“There were a lot of questions asked by the public tonight, and I think it’s important that we find out what happened,” she continued. “Don’t you think we owe it to the voters to answer questions that the public might have? Isn’t that the role of the prosecuting attorney?”
LaVanway then made a motion to have the prosecuting attorney look into the questions of who deleted the files. “It’s not about whether the ballots matched the tabulator. What happened to the maintenance file? What happened on November 21st?”
LaVanway’s motion was seconded by both Terry Vanalstine and Josh Watrous. However, before the motion could be brought to a vote, Karen Bargy moved to table it, citing ongoing litigation. Even though there was no second to Bargy’s motion to table, Boettcher allowed it.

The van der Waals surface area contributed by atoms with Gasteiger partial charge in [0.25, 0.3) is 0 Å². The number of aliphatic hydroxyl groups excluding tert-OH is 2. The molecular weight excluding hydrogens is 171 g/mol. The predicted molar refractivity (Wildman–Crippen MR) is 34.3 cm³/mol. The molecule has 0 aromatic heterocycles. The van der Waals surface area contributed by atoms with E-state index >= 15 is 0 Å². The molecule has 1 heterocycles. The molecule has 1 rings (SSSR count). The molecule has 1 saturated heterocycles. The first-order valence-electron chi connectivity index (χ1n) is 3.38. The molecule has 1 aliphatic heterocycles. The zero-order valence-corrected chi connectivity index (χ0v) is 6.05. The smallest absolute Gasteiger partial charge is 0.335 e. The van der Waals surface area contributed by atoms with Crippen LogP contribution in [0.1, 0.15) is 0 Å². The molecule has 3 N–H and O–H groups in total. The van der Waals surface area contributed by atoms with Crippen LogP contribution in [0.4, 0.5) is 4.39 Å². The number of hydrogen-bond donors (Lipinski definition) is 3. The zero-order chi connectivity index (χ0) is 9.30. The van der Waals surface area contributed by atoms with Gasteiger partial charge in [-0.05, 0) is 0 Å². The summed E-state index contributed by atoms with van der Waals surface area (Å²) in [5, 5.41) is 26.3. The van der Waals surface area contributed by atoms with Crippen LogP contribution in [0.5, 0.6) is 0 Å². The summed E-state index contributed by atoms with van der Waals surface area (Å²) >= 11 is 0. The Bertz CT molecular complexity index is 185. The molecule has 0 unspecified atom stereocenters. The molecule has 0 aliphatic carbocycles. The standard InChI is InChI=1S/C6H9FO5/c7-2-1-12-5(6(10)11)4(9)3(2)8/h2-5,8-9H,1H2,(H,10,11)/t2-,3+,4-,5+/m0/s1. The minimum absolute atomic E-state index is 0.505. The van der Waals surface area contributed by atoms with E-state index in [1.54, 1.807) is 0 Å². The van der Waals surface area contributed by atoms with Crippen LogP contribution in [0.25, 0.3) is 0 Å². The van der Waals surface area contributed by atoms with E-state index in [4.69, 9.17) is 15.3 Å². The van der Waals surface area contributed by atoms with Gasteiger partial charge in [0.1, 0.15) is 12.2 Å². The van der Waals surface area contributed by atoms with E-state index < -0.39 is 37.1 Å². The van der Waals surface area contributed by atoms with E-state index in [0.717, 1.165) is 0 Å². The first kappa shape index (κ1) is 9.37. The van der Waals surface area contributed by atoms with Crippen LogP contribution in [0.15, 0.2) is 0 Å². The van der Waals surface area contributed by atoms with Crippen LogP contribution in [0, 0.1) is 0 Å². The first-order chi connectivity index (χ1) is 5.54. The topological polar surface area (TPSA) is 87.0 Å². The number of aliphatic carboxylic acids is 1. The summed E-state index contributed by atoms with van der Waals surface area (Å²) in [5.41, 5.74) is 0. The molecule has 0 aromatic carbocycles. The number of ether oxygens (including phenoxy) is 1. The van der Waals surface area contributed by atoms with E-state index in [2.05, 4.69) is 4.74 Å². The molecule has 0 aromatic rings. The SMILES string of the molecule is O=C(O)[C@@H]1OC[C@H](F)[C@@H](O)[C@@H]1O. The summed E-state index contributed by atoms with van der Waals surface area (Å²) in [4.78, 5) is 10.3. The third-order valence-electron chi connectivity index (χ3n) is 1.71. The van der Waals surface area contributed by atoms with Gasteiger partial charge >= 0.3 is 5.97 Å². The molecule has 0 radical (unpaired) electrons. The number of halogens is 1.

The Chair and Vice-Chair did not allow all Antrim County citizens to be represented by a vote on this motion. They disrespected their fellow commissioners and the citizens by making the decision on their own.
When I asked Boettcher why he did this, he stated: “I allowed the motion to be tabled because our board rules, as agreed to by all commissioners, allows for any one commissioner to table an action not on the agenda and not allowing commissioners 3 days to research.”
He continued: “The clerk is elected by the people. The prosecutor is elected by the people.The board has no control over elected positions. We can’t direct the Prosecutor or the Clerk to take any specific action.”
At the January meeting, the Commissioners will vote for a new Chair and Vice-Chair. Hopefully they will elect people who does a better job respecting the others, and respecting the voters.
Boettcher and Garwood also told us that “we” will answer the questions in the lawsuit. However, will they keep the public informed of these answers? My fear is that they will play their usual games, and claim that privacy is necessary. Then all of this will be swept under the rug. We deserve better.
Opinion Article by Donna Gundle-Krieg